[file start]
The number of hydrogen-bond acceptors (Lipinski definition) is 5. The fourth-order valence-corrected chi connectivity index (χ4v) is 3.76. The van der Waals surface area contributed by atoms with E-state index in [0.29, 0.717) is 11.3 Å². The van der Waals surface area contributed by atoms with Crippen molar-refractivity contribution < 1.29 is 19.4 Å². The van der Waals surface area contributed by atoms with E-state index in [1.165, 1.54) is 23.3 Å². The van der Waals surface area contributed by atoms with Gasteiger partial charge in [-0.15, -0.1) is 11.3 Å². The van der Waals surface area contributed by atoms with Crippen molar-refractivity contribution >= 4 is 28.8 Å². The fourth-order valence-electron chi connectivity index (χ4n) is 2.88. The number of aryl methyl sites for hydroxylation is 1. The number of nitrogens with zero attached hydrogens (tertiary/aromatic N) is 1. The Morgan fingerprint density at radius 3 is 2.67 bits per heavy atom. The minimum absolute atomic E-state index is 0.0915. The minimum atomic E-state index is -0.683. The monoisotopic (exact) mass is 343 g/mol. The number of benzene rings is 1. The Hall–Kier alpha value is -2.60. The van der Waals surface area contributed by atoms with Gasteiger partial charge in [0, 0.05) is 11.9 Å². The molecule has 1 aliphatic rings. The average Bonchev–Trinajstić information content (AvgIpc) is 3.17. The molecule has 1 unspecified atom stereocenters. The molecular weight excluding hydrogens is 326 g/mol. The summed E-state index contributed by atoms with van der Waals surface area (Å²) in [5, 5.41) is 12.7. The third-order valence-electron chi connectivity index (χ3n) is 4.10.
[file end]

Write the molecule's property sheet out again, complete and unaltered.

The number of hydrogen-bond acceptors (Lipinski definition) is 5. The fourth-order valence-corrected chi connectivity index (χ4v) is 3.76. The van der Waals surface area contributed by atoms with E-state index in [0.29, 0.717) is 11.3 Å². The van der Waals surface area contributed by atoms with Crippen molar-refractivity contribution < 1.29 is 19.4 Å². The van der Waals surface area contributed by atoms with E-state index in [1.165, 1.54) is 23.3 Å². The van der Waals surface area contributed by atoms with Gasteiger partial charge in [-0.15, -0.1) is 11.3 Å². The van der Waals surface area contributed by atoms with Crippen molar-refractivity contribution >= 4 is 28.8 Å². The fourth-order valence-electron chi connectivity index (χ4n) is 2.88. The number of aryl methyl sites for hydroxylation is 1. The number of nitrogens with zero attached hydrogens (tertiary/aromatic N) is 1. The Morgan fingerprint density at radius 3 is 2.67 bits per heavy atom. The minimum absolute atomic E-state index is 0.0915. The minimum atomic E-state index is -0.683. The monoisotopic (exact) mass is 343 g/mol. The number of benzene rings is 1. The Hall–Kier alpha value is -2.60. The van der Waals surface area contributed by atoms with Gasteiger partial charge in [0, 0.05) is 11.9 Å². The molecule has 1 aliphatic rings. The average Bonchev–Trinajstić information content (AvgIpc) is 3.17. The molecule has 1 unspecified atom stereocenters. The molecular weight excluding hydrogens is 326 g/mol. The summed E-state index contributed by atoms with van der Waals surface area (Å²) in [5, 5.41) is 12.7. The third-order valence-electron chi connectivity index (χ3n) is 4.10.